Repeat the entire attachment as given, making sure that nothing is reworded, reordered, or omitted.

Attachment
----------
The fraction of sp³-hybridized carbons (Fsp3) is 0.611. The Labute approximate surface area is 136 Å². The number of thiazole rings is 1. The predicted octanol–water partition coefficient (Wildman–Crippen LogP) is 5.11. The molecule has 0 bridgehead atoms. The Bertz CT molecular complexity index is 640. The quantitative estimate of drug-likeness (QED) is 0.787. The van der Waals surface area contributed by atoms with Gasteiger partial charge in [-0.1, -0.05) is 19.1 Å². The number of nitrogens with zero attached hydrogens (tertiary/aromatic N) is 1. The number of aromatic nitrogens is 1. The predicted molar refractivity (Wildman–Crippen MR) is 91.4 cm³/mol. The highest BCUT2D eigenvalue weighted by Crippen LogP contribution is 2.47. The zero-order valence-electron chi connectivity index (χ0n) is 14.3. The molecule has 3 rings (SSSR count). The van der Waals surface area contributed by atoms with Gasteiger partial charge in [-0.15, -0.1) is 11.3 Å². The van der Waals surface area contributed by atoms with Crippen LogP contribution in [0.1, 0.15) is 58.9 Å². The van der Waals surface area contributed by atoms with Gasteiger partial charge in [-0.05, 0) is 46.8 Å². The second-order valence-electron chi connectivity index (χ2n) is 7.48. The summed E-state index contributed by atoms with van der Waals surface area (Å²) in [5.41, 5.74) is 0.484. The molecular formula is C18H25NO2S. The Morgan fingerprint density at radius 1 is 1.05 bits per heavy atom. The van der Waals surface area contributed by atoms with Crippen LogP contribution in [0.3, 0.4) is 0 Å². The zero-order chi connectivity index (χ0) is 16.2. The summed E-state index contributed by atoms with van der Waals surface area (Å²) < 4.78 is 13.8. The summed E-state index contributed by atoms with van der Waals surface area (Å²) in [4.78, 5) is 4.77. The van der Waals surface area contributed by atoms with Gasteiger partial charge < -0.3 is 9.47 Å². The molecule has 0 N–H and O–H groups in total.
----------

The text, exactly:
The fraction of sp³-hybridized carbons (Fsp3) is 0.611. The Labute approximate surface area is 136 Å². The number of thiazole rings is 1. The predicted octanol–water partition coefficient (Wildman–Crippen LogP) is 5.11. The molecule has 0 bridgehead atoms. The Bertz CT molecular complexity index is 640. The quantitative estimate of drug-likeness (QED) is 0.787. The van der Waals surface area contributed by atoms with Gasteiger partial charge in [-0.1, -0.05) is 19.1 Å². The number of nitrogens with zero attached hydrogens (tertiary/aromatic N) is 1. The number of aromatic nitrogens is 1. The predicted molar refractivity (Wildman–Crippen MR) is 91.4 cm³/mol. The highest BCUT2D eigenvalue weighted by Crippen LogP contribution is 2.47. The zero-order valence-electron chi connectivity index (χ0n) is 14.3. The molecule has 3 rings (SSSR count). The van der Waals surface area contributed by atoms with Gasteiger partial charge in [-0.15, -0.1) is 11.3 Å². The van der Waals surface area contributed by atoms with Crippen LogP contribution in [0.1, 0.15) is 58.9 Å². The van der Waals surface area contributed by atoms with Gasteiger partial charge in [-0.05, 0) is 46.8 Å². The second-order valence-electron chi connectivity index (χ2n) is 7.48. The summed E-state index contributed by atoms with van der Waals surface area (Å²) in [5.41, 5.74) is 0.484. The molecular formula is C18H25NO2S. The Morgan fingerprint density at radius 1 is 1.05 bits per heavy atom. The van der Waals surface area contributed by atoms with Crippen LogP contribution in [0.3, 0.4) is 0 Å². The zero-order chi connectivity index (χ0) is 16.2. The summed E-state index contributed by atoms with van der Waals surface area (Å²) < 4.78 is 13.8. The summed E-state index contributed by atoms with van der Waals surface area (Å²) in [4.78, 5) is 4.77. The van der Waals surface area contributed by atoms with Gasteiger partial charge < -0.3 is 9.47 Å². The molecule has 0 N–H and O–H groups in total.